Alright, putting aside my ire at the most irritating form of extreme feminism being forcibly imposed onto the past, and upon the audience by proxy, what actual evidence is there for fighting females in the Middle Ages? Is it all Hollywood invention, or is there some truth in such depiction? Surprisingly, the answer is a tentative yes...at least for a Merry Ellison type figure.
Hunting, for instance, was a popular pastime in the Middle Ages for both sexes, and there are contemporary illustrations that clearly show women hawking, and even hunting with bows and arrows.Indeed, I once heard it said that some women may have been more accomplished archers than their male counterparts.
In the Hundred Years War, Longbowmen seem to have been expected to loose as many arrows as possible within a short space of time- three or four a minute if possible. Like the machine guns of their day, the use of Longbows in war seems to have been less about accuracy, and more about slowing down the charge of the enemy. Hunting, however required more precision and skill to kill the quarry...and those ladies must have practised much as I know from experience that for a girl unschooled in archery, drawing a bow for a prolonged period is painful....literally.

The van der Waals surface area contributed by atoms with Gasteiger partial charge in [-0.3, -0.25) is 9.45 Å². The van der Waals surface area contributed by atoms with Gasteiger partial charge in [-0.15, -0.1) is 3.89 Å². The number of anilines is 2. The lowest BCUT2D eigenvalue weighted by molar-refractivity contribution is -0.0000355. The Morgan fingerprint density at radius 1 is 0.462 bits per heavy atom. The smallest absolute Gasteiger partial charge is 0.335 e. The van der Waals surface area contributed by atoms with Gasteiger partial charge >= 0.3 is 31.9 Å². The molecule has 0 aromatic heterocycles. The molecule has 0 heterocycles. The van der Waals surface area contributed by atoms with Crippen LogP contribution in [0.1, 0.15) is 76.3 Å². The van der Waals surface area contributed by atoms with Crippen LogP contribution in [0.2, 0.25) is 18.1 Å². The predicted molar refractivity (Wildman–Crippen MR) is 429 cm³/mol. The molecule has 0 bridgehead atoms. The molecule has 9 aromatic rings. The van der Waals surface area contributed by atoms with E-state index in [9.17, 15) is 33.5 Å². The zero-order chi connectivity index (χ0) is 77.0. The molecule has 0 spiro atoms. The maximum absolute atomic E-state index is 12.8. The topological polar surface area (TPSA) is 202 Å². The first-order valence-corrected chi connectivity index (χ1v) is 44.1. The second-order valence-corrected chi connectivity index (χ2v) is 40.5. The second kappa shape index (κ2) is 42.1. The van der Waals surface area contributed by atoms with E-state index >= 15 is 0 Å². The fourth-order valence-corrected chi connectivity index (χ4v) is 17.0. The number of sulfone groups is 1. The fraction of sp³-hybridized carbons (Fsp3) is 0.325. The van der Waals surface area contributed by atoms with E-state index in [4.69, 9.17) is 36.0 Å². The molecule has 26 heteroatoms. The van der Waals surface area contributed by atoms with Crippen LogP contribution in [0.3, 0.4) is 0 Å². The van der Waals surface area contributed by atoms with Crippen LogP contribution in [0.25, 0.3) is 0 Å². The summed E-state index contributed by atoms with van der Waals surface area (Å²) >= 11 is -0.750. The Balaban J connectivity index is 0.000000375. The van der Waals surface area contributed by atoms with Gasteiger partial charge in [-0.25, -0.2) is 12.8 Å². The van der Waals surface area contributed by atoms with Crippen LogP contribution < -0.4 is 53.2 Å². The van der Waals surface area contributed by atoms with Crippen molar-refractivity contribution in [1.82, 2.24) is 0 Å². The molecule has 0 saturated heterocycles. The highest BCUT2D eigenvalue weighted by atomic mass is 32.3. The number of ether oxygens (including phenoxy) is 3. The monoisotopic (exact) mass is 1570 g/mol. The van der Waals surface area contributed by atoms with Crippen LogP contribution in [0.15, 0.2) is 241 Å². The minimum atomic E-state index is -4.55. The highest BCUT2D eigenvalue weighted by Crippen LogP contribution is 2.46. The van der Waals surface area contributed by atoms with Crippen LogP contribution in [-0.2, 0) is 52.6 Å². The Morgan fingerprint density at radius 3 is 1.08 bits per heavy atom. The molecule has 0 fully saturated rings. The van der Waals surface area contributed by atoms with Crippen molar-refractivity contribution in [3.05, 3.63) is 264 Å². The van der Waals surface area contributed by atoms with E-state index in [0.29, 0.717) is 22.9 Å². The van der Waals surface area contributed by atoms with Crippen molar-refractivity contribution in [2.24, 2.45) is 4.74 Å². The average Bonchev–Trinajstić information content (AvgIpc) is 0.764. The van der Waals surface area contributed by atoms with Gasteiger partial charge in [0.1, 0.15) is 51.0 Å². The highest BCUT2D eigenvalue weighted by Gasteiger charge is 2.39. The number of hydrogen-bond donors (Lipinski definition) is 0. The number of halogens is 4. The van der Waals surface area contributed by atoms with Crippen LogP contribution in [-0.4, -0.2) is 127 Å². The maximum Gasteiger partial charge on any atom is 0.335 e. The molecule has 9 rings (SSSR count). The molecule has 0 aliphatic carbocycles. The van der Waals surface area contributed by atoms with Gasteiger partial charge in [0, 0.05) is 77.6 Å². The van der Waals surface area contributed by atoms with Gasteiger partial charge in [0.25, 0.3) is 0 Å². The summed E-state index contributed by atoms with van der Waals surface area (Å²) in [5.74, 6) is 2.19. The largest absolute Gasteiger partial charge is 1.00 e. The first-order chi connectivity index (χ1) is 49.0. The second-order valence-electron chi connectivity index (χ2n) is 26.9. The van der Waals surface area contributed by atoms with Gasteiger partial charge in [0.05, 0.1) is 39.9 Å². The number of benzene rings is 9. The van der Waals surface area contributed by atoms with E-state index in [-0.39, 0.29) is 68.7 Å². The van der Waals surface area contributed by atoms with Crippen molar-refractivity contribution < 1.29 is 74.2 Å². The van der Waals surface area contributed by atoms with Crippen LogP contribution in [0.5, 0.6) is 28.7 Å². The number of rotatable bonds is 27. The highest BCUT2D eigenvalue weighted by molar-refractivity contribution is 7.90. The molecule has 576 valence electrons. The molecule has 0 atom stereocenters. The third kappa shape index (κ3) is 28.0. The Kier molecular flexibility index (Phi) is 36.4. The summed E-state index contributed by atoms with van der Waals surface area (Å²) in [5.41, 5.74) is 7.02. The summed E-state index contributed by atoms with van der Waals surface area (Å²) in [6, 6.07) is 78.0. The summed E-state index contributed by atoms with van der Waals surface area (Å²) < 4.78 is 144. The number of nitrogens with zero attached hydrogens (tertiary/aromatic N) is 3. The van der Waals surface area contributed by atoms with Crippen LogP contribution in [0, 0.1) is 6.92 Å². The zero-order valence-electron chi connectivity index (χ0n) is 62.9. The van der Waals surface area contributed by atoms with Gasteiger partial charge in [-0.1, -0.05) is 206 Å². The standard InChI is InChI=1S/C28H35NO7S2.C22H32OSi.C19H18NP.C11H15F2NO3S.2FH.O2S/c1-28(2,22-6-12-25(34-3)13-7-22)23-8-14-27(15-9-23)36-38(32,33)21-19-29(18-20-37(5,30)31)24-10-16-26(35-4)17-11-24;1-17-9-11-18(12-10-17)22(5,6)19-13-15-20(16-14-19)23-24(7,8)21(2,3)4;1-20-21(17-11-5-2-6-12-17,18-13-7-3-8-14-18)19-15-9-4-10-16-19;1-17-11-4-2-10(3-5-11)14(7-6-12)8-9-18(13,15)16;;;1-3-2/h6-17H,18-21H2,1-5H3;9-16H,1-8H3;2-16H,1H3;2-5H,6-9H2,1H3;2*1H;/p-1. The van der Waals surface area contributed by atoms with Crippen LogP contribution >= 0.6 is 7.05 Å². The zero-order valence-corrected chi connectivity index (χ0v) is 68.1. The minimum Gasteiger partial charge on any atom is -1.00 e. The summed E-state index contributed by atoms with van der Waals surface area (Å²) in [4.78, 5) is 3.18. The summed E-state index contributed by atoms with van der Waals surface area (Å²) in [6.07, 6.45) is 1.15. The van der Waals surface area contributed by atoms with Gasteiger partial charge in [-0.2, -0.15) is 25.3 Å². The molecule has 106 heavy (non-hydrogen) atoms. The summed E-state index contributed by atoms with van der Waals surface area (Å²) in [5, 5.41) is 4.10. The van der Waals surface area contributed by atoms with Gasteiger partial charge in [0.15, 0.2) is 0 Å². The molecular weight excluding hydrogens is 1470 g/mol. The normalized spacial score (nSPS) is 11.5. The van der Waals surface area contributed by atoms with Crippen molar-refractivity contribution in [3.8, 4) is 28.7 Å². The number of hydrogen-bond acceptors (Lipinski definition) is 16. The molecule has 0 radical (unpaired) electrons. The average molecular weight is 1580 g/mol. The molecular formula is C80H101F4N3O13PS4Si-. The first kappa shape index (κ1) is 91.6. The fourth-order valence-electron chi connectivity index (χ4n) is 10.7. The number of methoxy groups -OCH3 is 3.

The next novel in Dina Sleiman's Valiant Hearts
series features a young lady clad in armour who dreams of being a knight. Alright, so a female knight is probably altogether less plausible as I know of no instances of women being knighted- they were illegible for knighthood. Yet, there are
to be found in the sources some examples of women who did lead soldiers, and in some cases donned armour and even fought. Often such women were widows, or without a male protector, so responsibility for defending home, kith and kin fell to them.
One of the most early examples came from Anglo-Saxon England. Ethelfleda, the daughter of Alfred the Great, was the first known Englishwoman to rule a kingdom on her own right- 600 years before Elizabeth I or Mary Tudor. Admittedly she did not rule all of what became England, but she did become the ruler of a territory called English Mercia- half of what is now the English Midlands after the death of her husband Ethelred c.911.
During her rule of approximately seven years, Ethelflead is said by the sources to have built fortresses, re-established Roman cities like Gloucester, and led successfully led her army against the invading Danish Vikings- sometimes in co-operation with her younger brother, Edward King of Wessex, sometimes in her own right. By her death in 918, the Mercians had reclaimed much territory. It is doubtful whether she ever actually fought personally, but Ethelflead was nonetheless a capable and intelligent leader of her people, who was earned admiration throughout the British Isles and even beyond.